Hunters, Be Cautious of Campfires This Fall
Written by andrew-rossi on August 14, 2019
Last fall, a hunter’s abandoned warming fire ignited the surrounding forest and burned more than 61,000 acres, destroying 58 homes in the Roosevelt Fire south of Jackson.
Game and Fish staff warn that hot and uncontrolled fall fires, like the Roosevelt, can cause devastating damage to homes and affect hunting seasons and wildlife habitats.
Ray Bredehoft, Wyoming Game and Fish Department habitat and access branch chief, says fall wildfires have much different implications than a controlled springtime fire. He says that when fires are used as a management tool to benefit wildlife, they burn at a different temperature in a controlled environment for a specific purpose.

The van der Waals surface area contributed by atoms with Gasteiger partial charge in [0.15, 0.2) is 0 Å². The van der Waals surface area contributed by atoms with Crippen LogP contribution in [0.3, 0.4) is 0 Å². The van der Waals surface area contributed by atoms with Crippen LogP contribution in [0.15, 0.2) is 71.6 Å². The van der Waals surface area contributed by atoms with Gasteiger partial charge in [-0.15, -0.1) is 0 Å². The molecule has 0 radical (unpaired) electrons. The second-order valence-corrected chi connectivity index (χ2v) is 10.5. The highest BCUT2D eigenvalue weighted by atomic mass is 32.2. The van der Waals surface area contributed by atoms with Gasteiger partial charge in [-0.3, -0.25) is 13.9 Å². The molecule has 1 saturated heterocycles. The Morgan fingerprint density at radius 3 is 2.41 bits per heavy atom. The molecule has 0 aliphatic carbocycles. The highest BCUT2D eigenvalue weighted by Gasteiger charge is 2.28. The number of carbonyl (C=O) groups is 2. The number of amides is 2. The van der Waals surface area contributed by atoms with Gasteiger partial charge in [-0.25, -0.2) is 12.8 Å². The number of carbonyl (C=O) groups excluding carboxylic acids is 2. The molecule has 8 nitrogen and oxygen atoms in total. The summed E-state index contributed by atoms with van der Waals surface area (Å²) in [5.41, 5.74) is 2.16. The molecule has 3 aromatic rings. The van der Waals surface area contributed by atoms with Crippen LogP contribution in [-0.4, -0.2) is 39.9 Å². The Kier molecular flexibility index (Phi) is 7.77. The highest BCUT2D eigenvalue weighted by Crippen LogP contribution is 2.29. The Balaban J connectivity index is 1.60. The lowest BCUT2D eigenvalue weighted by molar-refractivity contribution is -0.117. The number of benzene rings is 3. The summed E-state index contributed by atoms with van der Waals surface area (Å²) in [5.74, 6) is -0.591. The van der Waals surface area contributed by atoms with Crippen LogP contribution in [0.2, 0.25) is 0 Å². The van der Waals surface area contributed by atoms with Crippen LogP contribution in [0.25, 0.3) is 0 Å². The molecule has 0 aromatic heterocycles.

Bredehoft says a fall wildfire, with its increased temperature and drier conditions, scorches the soil and sterilizes it to the point that native plants struggle to recover for years, adding that a wildfire like the Roosevelt, that starts and burns through the fall, can also have significant effects on hunting access.
To prevent impacts to hunting seasons, the Game and Fish, Forest Service and other land-management agencies may institute fire bans or restrictions on their properties throughout the summer and fall.